Thanks, Laura. It was a fun challenge to try to figure out how to write the story once I came up with the premise. I'll be a little less judicious with the details after this.

      I've also been disappointed in the past when the casting hasn't fit the picture I built in my head, but for me they nailed the Harry Potter crew pretty well. What I didn't like was that so much from the books was left out of the movies. I realize that's just the price of fitting a novel into the time restrictions of the cinema, but it still makes me reluctant to see a movie after I've enjoyed the book!

    • Jenny Hansen says:

      Laura, I didn't know that about the Hobbit and Harry Potter. Those HP movies are the carrot I dangle in front of my little girl to get her sustained through the bigger books.

  13. […] Eldred Bird in Writers in the Storm add an air of mystery with his piece. It is about fiction­al writing, but that is okay in a post that started with America’s Stonehenge. Asking the question “What happens if we remove all charac­ter descrip­tion?” That is an inter­est­ing question. With the novel I am writing, I have spent much time adding descript­ive compon­ents for my charac­ters, partic­u­larly the main one.  […]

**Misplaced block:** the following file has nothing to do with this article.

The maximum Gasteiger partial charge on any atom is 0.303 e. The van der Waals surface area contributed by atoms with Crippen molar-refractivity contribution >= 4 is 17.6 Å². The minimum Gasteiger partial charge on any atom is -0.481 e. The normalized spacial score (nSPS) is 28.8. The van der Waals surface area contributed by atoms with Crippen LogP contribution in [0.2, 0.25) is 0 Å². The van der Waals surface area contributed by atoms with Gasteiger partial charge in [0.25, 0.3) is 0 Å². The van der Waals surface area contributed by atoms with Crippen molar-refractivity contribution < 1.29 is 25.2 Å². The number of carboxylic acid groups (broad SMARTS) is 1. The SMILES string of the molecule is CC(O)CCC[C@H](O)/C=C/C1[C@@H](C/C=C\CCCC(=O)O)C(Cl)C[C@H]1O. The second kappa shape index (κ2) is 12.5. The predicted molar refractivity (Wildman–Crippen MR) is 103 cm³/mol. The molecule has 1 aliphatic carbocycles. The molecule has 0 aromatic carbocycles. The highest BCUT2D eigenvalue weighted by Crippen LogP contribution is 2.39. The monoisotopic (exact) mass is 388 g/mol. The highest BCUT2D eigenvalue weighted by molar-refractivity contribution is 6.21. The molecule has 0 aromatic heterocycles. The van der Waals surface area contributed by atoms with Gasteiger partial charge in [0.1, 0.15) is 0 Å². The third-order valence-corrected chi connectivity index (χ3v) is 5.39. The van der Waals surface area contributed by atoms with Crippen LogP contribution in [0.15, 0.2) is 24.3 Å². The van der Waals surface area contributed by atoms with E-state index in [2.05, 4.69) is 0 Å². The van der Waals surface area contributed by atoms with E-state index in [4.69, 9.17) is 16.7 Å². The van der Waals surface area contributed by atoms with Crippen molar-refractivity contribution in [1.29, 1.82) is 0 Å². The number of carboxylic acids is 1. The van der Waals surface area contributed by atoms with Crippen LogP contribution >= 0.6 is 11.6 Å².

14. Julie Glover says:

    What a fascinating experiment! This is really making me think about how I've described my characters. I tend to do broad strokes, but I want to make sure I've left enough room for the reader to fill in their perspective. Thanks for this, Eldred! Great post.

    • Eldred Bird says:

      Thanks, Julie. It was fun experiment to try to pull off. When I first started writing, I really wanted to show the readers exactly what I saw in my head. That led to some major data dumps in my work. I owe a big debt of gratitude to my critique group for honest with me about it. This exercise served to cement the lesson even more.

    • Eldred Bird says:

      I'd like to say a big thanks to everyone for your comments, and and even bigger THANK YOU to Jenny and the crew at WITS for the opportunity to share my little experiment. This blog is a goldmine of priceless information. Okay, I'm off to see what other nuggets I can dig up from the WITS archives. Never stop learning, folks!

  15. mcclellanelias says:

    I'm late to the party but that's good stuff. I'd made the mistake early on, in trying to force my vision of the characters on the reader. It sapped my action and annoyed my reader. Thanks for sharing.